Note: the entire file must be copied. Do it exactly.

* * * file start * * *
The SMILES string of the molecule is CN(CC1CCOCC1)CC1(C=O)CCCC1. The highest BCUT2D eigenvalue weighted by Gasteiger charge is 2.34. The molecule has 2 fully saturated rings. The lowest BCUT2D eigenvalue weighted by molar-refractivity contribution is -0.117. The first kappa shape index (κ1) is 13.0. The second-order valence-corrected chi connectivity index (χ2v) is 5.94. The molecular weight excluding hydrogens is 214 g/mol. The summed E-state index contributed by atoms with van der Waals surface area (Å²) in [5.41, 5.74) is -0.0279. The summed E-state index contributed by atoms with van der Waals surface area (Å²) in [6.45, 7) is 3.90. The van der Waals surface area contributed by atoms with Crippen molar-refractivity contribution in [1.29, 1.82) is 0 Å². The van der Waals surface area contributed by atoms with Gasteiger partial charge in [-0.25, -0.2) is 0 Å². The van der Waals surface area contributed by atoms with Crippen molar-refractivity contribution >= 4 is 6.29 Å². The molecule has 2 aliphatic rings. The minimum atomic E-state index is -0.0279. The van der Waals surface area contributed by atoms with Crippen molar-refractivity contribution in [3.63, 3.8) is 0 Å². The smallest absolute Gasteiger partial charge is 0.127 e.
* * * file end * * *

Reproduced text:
The SMILES string of the molecule is CN(CC1CCOCC1)CC1(C=O)CCCC1. The highest BCUT2D eigenvalue weighted by Gasteiger charge is 2.34. The molecule has 2 fully saturated rings. The lowest BCUT2D eigenvalue weighted by molar-refractivity contribution is -0.117. The first kappa shape index (κ1) is 13.0. The second-order valence-corrected chi connectivity index (χ2v) is 5.94. The molecular weight excluding hydrogens is 214 g/mol. The summed E-state index contributed by atoms with van der Waals surface area (Å²) in [5.41, 5.74) is -0.0279. The summed E-state index contributed by atoms with van der Waals surface area (Å²) in [6.45, 7) is 3.90. The van der Waals surface area contributed by atoms with Crippen molar-refractivity contribution in [1.29, 1.82) is 0 Å². The van der Waals surface area contributed by atoms with Gasteiger partial charge in [-0.25, -0.2) is 0 Å². The van der Waals surface area contributed by atoms with Crippen molar-refractivity contribution >= 4 is 6.29 Å². The molecule has 2 aliphatic rings. The minimum atomic E-state index is -0.0279. The van der Waals surface area contributed by atoms with Crippen molar-refractivity contribution in [3.63, 3.8) is 0 Å². The smallest absolute Gasteiger partial charge is 0.127 e.